Nerine Dorman’s The Firebird is a standalone fantasy novella. It won a Nommo award from the African Speculative Fiction Society.
Devout Unia, aghast that her brother Ailas was dabbling in forbidden magic and that her parents did nothing to stop him, saw no alternative but to alert the Fennarin, the order whose task it is to enforce righteousness. The results were not what Unia anticipated: Ailas fled, and having nobody else to punish, the Fennarin burned Ailas and Unia’s parents alive for their failure to denounce their son. Unia survived but only because she hid.
Ten years pass.
Unia reinvents herself as Lada Garissa, a name that suggests she is upper-caste Oran rather than lower-caste Shiwen. Still convinced of the Fennarin’s righteousness, she joins the order under her new name. It takes her ten years to work her way up the ranks. She might not advance further; one has only to look at her to know that she is of lower-caste descent. The order is egalitarian in principle and speech, but not in practice.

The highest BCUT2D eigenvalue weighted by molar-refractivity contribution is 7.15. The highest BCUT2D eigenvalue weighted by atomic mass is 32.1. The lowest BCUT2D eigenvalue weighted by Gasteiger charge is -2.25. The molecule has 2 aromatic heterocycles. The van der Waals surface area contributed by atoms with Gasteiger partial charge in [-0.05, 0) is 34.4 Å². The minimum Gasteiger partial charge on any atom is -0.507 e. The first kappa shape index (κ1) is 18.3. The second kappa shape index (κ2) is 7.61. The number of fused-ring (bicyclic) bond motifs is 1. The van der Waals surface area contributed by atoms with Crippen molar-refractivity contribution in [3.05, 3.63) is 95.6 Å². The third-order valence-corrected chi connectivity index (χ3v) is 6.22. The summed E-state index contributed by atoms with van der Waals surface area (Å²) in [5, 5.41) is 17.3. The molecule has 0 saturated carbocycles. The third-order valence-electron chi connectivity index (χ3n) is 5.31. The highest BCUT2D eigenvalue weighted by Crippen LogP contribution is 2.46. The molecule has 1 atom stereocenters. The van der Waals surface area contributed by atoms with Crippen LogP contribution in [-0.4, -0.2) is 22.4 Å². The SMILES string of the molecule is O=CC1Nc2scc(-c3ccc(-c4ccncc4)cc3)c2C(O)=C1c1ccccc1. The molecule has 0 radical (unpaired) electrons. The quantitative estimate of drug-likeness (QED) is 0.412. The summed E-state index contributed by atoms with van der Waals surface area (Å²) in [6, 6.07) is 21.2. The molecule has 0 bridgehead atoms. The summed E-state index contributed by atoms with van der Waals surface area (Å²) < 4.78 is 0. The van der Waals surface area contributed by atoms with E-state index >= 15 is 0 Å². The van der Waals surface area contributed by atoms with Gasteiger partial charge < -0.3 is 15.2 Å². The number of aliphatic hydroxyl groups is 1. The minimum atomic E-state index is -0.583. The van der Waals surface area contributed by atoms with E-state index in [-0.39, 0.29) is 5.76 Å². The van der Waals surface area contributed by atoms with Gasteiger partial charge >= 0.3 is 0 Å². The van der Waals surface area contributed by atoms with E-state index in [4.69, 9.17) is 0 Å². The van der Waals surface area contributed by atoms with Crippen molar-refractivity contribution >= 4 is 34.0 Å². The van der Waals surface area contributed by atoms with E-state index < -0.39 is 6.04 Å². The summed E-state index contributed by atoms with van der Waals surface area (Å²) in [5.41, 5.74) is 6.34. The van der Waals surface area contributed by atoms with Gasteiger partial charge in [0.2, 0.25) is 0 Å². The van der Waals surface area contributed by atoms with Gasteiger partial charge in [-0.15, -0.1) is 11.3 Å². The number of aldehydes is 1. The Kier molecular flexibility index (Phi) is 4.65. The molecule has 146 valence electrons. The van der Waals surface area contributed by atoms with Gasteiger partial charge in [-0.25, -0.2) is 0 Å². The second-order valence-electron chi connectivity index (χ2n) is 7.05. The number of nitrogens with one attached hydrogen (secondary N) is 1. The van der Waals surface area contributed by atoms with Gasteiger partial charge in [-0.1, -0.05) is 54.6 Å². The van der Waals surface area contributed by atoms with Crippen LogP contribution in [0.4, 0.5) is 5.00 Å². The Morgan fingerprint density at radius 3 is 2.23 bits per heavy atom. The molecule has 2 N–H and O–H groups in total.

Unbeknownst to Unia, Ailas has also reinvented himself in the ten years since they last met. She has no inking of this until, left to guard the perimeter on a raid, she finds herself face to face with a fleeing Ailas. Her familiarity with his habits allows her to lay him out cold after a brief scuffle. Only once he is a prisoner does she discover he is the Firebird. Not just a notorious rebel but the notorious rebel.
To her great surprise, Unia is informed that of course the order knew who she really was all the time. The Fennarin have not remained in control of the nation by carelessly letting just anyone join. All through her career, Unia has been watched to see if her devotion was genuine. Thus far she has passed every unseen test. Now she faces one more.
Unia is commanded to join the team overseeing her estranged brother’s slow torture and death. She can do her duty or she can join him on the pyre.…
Readers might find it surprising that it takes a decade of personal experience with the Fennarin for Unia to start wondering about the gap between what the Fennarin say they stand for and what they actually do. Not so surprising. Indoctrination in childhood is powerful stuff. Just ask the folks who have escaped cults.
But some people do see through the façade. Does Unia? Not telling.
The book’s setting is African, specifically Madagascar. There is lemur folklore in the story. There is also a past of conquest and slavery. The upper class prefers not to remember its ties to the former slaves. The evidence is Oran features on Shiwen faces — but there are none so blind.…
I enjoyed this story and will be looking for more by this author. Perhaps more works in this setting.